Because orthodox Jews tend to have much larger than average families, a new housing development in London’s Stamford Hill will feature homes that have up to five bedrooms, large kosher compliant kitchens – and lifts that operate automatically on the sabbath.
The plan has been criticised by the National Secular Society. Megan Manson, campaigns officer at the NSS, said:
It is worrying that Hackney Council has gone to such lengths to appease the highly specific and complex demands of a religious community. Why should religious affiliation give anyone greater entitlement to demand larger homes with more rooms and more kitchen storage?
For the sake of efficient public spending, and the sake of social cohesion, social housing should be built according to universal standards of safety, comfort and value for money. Religious considerations, which ultimately lead to increased segregation, should not be a factor.
The development of Tower Court in Stamford Hill was put out to competitive tender by Hackney Council with a brief to pay special attention to the wishes of the Haredi Jewish community.
According to Hackney Council’s consultation document, orthodox Jewish communities make up a large proportion of those on the local housing waiting list.
Thirty-five per cent of the new homes will be available for social rent, with half sold on the open market and 15 percent sold under special schemes such as shared ownership.
The block, expected to be completed in 2021, will feature a higher number of large homes, with four or five bedrooms, than would normally be the case on such an estate. This is out of special consideration for Haredi families, which typically include seven or eight children.
The council is working with architects to ensure that some of these large social rented homes meet additional requirements of the local orthodox Jewish community.
Most of the balconies at Tower Court will be open to the sky rather than stacked above each other as usual. This is for Jewish families to erect a Sukkah, a hut built for the feast of Sukkot that must sit beneath open sky in order to be “religiously compliant”.
Additionally, Tower Court will include lifts that do not require manual operation on the Jewish Sabbath, as orthodox Jews say they are forbidden from activating electrical equipment on this day. Such lifts have been criticised for wasting considerable amounts of energy and they usually involve constantly running the elevator up and down every floor of a building, repeatedly servicing floors where it is not needed.
The kitchens will feature a large volume of storage space to accommodate separate meat and dairy kitchen equipment and ceremonial dishes required by kosher rules. There will also be special walls designed for shelves of religious books.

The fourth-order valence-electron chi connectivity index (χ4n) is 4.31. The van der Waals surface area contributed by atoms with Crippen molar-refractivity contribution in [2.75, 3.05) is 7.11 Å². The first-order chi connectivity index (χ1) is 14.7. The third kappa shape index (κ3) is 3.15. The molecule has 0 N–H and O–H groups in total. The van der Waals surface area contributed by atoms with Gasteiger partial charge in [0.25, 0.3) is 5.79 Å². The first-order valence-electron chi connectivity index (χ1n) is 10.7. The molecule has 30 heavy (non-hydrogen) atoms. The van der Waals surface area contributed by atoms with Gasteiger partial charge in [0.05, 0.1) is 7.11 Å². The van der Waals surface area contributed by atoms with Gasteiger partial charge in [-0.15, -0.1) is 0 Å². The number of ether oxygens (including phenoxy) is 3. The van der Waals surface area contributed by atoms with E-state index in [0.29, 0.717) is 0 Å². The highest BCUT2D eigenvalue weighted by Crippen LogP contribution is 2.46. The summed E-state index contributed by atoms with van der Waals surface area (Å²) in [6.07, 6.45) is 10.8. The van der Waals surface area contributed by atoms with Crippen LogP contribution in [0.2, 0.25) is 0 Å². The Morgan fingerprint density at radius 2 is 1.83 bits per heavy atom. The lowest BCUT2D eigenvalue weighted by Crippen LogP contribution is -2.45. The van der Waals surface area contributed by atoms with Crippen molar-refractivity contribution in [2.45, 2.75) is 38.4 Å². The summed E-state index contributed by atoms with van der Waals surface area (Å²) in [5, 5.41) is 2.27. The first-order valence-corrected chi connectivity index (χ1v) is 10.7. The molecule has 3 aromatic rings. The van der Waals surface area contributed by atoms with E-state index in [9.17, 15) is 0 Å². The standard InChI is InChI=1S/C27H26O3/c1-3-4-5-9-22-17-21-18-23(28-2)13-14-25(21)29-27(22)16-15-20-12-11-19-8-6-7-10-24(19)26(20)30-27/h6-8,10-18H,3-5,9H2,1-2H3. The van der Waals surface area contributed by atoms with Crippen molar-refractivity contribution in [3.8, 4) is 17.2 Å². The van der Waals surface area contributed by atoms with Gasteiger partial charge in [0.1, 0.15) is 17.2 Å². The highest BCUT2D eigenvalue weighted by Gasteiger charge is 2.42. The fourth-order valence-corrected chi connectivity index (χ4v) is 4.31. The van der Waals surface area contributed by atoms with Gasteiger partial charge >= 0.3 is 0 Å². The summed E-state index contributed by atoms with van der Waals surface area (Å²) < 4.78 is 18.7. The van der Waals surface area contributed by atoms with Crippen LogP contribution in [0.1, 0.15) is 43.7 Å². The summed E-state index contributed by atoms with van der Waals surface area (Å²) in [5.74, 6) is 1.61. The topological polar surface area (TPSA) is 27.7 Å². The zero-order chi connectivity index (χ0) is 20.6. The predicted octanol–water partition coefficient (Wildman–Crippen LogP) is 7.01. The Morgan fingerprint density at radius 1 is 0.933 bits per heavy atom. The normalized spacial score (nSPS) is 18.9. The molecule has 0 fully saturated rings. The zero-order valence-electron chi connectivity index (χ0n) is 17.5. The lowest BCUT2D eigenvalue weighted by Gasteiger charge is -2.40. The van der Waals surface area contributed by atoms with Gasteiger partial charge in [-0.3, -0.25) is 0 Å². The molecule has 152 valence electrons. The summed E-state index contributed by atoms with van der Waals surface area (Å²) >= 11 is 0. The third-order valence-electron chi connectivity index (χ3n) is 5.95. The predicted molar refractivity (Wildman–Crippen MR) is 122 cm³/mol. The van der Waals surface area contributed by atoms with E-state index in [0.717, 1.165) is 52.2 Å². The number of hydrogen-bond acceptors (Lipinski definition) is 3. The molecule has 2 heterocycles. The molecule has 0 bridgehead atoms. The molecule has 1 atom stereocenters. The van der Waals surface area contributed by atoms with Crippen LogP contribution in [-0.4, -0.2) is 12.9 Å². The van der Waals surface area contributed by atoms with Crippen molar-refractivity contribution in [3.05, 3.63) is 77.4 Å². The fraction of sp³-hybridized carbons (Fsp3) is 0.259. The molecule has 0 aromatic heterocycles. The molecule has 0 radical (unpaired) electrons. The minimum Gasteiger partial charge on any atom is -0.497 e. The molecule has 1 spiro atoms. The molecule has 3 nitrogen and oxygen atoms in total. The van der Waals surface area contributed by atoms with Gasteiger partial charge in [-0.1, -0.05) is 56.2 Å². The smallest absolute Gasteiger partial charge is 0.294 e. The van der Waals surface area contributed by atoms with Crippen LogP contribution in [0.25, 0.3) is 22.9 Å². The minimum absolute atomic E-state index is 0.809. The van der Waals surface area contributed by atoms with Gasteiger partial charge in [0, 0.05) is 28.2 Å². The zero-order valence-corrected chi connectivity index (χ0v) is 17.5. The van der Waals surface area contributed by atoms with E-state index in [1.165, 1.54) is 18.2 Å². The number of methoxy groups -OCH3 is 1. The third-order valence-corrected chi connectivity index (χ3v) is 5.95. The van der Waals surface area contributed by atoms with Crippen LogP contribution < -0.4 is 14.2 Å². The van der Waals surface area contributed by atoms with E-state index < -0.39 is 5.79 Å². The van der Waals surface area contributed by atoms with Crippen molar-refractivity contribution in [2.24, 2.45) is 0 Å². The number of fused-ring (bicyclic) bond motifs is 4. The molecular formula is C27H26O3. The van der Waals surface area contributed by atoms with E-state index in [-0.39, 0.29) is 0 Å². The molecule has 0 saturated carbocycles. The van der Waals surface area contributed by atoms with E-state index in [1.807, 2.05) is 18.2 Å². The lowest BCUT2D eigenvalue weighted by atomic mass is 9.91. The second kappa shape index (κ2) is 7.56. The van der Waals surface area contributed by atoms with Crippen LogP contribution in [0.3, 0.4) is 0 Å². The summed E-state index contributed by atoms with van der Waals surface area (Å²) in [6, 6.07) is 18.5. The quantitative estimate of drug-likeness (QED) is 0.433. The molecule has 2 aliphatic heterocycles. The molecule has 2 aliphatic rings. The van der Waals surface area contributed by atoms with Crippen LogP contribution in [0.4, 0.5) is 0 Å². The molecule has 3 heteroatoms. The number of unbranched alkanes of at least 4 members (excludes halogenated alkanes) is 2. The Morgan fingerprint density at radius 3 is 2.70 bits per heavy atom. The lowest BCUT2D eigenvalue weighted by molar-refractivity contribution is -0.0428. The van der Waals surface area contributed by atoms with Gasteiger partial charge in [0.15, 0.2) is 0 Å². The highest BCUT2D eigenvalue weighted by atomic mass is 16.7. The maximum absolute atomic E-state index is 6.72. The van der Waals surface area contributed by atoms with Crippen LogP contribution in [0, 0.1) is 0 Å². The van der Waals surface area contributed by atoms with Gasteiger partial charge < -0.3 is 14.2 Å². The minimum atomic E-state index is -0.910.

The development will additionally house the London headquarters of Hatzola, a Jewish volunteer medical emergency service.
Adam Khan Architects, which is responsible for the design of the new development, held consultation sessions with the Haredi community to establish its needs and priorities. Khan said:
We showed models and drawings, and we had people grabbing the pencils out of our hands to show us what they wanted. They were very generous in sharing intimate details of family life to give us a better understanding.
Stamford Hill’s Rabbi Abraham Pinter, above, said:
The council is putting a lot of effort into recognising the community’s needs, which is quite difficult in an area of inner London where there are a lot of competing needs. This is a major development the council has initiated. It is appreciated, and hopefully it will lead to other developments.
As an aside, last year Pintner accused education watchdog Ofsted of “targeting Jewish schools”.
Stamford Hill is home to more than 30,000 Haredi Jews, one of the largest communities in Europe, which is growing at a rate of about 4 percent a year. The size of Haredi families, combined with the emphasis put on continued religious studies, has given rise to poverty in the community.
Although some media sources have claimed that this is the first time a UK council has put together a residential development that specifically caters for the needs of a religious group, the Tower Court development echoes a similar project in 2005 to build council houses with Muslim sensibilities in mind. Sixteen flats in Bristol were built with toilets not facing the south east, specifically so the tenants of the flats do not face Mecca when they use them.